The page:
The ability to craft compelling headlines is a vital skill if your content is going to stand out from the noise and be read.

If you don’t read tabloid newspapers, it’s worth spending a few minutes a couple of times a week scrolling through the website of one of the tabloids.

Pay particular attention to the headlines that attract your attention, and note how they relate to the story they want you to read.

Crafting Compelling HeadlinesPersonally I find the writing part easy. Coming up with the headline can take me longer than writing the copy though. I’ve seen other writers who say the same thing.

Headlines are our cross to bear!

So I have a couple of ‘go-to’ strategies that I use to speed up this process for myself, that may be useful to you too:

Number one is the quickest. It’s a Chrome/Firefox extension called Headlinr – a keyword based headline creator that costs $37.

You type in your keyword/s, and Headlinr will show you a long list of high-converting headlines that you can swiftly swipe and edit.

Check out Headlinr if you prefer the fast, easy route to eye-catching headlines.

Number two is to manually map out your headline from the following five types of headlines:

#1: Number headlines: xx [number of …] to [how] to [get result]

  • “15 ways to eat chocolate and lose weight”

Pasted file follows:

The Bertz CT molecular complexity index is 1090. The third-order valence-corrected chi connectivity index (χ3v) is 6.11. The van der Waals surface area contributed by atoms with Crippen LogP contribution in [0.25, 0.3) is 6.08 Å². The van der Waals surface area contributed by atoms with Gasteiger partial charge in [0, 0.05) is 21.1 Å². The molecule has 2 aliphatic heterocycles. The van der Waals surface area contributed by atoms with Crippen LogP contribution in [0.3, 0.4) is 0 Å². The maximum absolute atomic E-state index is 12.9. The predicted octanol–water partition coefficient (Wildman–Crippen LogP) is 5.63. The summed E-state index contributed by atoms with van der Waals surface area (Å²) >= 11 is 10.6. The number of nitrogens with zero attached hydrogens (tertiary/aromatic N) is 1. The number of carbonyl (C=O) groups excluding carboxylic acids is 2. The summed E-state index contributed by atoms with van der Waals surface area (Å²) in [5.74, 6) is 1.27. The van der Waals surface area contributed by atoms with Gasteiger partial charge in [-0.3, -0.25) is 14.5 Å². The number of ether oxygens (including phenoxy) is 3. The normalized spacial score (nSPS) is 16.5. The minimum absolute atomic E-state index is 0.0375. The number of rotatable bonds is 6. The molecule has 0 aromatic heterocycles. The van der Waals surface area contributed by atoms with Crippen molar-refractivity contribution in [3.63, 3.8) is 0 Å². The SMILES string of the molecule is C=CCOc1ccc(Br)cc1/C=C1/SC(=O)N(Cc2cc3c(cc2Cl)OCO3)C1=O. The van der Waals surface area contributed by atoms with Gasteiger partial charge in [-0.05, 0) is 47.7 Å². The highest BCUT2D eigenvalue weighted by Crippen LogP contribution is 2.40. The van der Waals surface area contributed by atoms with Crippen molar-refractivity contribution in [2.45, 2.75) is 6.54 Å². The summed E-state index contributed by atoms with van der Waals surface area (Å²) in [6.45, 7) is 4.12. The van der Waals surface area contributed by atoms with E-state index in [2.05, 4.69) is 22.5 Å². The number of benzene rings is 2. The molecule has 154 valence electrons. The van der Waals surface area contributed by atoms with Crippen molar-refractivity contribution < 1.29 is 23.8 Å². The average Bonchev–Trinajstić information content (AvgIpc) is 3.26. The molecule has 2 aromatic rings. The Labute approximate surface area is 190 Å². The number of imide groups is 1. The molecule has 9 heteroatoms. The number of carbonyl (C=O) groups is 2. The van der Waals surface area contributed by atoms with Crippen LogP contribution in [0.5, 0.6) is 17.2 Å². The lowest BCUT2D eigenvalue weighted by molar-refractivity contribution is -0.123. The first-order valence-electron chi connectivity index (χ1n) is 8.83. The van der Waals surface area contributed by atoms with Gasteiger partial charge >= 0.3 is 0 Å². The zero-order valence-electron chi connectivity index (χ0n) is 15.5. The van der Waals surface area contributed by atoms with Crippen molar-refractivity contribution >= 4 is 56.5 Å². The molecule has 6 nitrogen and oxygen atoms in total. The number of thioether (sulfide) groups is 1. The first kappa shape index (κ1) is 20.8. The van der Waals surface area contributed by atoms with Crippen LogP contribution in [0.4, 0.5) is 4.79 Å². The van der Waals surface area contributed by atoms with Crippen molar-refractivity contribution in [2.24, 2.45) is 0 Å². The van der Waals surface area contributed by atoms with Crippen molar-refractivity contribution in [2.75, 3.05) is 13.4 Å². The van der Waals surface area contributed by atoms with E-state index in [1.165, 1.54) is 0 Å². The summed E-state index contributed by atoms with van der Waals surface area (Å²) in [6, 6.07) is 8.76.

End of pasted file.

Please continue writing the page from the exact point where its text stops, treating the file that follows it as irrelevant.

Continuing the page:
• “4 words you must tweet daily to get more warm leads from Twitter”

#2: Reader action-taking headlines: The [pain] to achieve [result], or the [result] from [avoiding pain]

  • “The daily habit every parent must learn to protect their child’s health”
  • “The call-to-action you must include to sell high-ticket programs from your webinars”

#3: How To headlines: How to [do what] to [achieve result] or [avoid pain]

  • “How to eat chocolate every day and stay slim”
  • “How to convert more Twitter followers into warm leads”

#4: Informational headlines: (similar to ‘number’ and ‘how to’ headlines, but without appending the number or how to)

  • “Eat chocolate and say slim.”
  • “Surviving sunburn”

#5: Question headlines: Using a question to trigger a desire to discover the answer

  • “How can you eat more chocolate and lose weight?”
  • “Which call-to-action converts more high-ticket webinar sales?”

Using the tips from last week’s blog, the first part of mapping out your headline manually is to define the benefits of your product/service or message – the ‘what’s in it for me?’ question running through your readers’ mind.

Then take your list of benefits and pains and use one of these headline generators to get more eyeballs on your writing.

Veronica Pullen

Veronica Pullen

The Mile-Deep Marketing Queen at Apples to Oranges Ltd
Veronica Pullen, AKA The MIle-Deep Marketing Queen helps coaches, trainers, consultants, mentors, experts, speakers, and therapists to attract your ideal, like-minded clients from your 'Mile-Deep' Facebook marketing, networking, group challenges, and ads.
Veronica Pullen
Veronica Pullen
Veronica Pullen